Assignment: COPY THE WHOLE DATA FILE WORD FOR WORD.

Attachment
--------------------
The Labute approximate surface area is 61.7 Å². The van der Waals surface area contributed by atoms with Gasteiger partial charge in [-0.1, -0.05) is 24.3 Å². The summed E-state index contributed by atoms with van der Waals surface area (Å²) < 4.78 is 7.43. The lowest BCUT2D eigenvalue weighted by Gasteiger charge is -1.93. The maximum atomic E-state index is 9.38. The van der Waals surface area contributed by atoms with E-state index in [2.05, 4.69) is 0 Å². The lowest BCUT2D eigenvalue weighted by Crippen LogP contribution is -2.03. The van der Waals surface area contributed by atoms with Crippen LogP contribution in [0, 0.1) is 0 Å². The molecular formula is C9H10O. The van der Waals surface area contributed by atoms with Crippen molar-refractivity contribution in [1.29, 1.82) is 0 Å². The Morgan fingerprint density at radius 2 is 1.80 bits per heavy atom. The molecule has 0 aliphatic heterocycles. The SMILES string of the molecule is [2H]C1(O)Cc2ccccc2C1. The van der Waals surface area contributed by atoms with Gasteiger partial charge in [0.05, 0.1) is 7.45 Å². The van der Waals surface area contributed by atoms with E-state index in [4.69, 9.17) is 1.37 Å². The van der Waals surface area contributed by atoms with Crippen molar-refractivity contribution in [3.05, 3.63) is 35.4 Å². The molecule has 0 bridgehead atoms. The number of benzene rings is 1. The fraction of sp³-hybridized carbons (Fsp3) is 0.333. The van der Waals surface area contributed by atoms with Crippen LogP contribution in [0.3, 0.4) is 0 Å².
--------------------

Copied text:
The Labute approximate surface area is 61.7 Å². The van der Waals surface area contributed by atoms with Gasteiger partial charge in [-0.1, -0.05) is 24.3 Å². The summed E-state index contributed by atoms with van der Waals surface area (Å²) < 4.78 is 7.43. The lowest BCUT2D eigenvalue weighted by Gasteiger charge is -1.93. The maximum atomic E-state index is 9.38. The van der Waals surface area contributed by atoms with E-state index in [2.05, 4.69) is 0 Å². The lowest BCUT2D eigenvalue weighted by Crippen LogP contribution is -2.03. The van der Waals surface area contributed by atoms with Crippen LogP contribution in [0, 0.1) is 0 Å². The molecular formula is C9H10O. The van der Waals surface area contributed by atoms with Crippen molar-refractivity contribution in [1.29, 1.82) is 0 Å². The Morgan fingerprint density at radius 2 is 1.80 bits per heavy atom. The molecule has 0 aliphatic heterocycles. The SMILES string of the molecule is [2H]C1(O)Cc2ccccc2C1. The van der Waals surface area contributed by atoms with Gasteiger partial charge in [0.05, 0.1) is 7.45 Å². The van der Waals surface area contributed by atoms with E-state index in [4.69, 9.17) is 1.37 Å². The van der Waals surface area contributed by atoms with Crippen molar-refractivity contribution in [3.05, 3.63) is 35.4 Å². The molecule has 0 bridgehead atoms. The number of benzene rings is 1. The fraction of sp³-hybridized carbons (Fsp3) is 0.333. The van der Waals surface area contributed by atoms with Crippen LogP contribution in [0.3, 0.4) is 0 Å².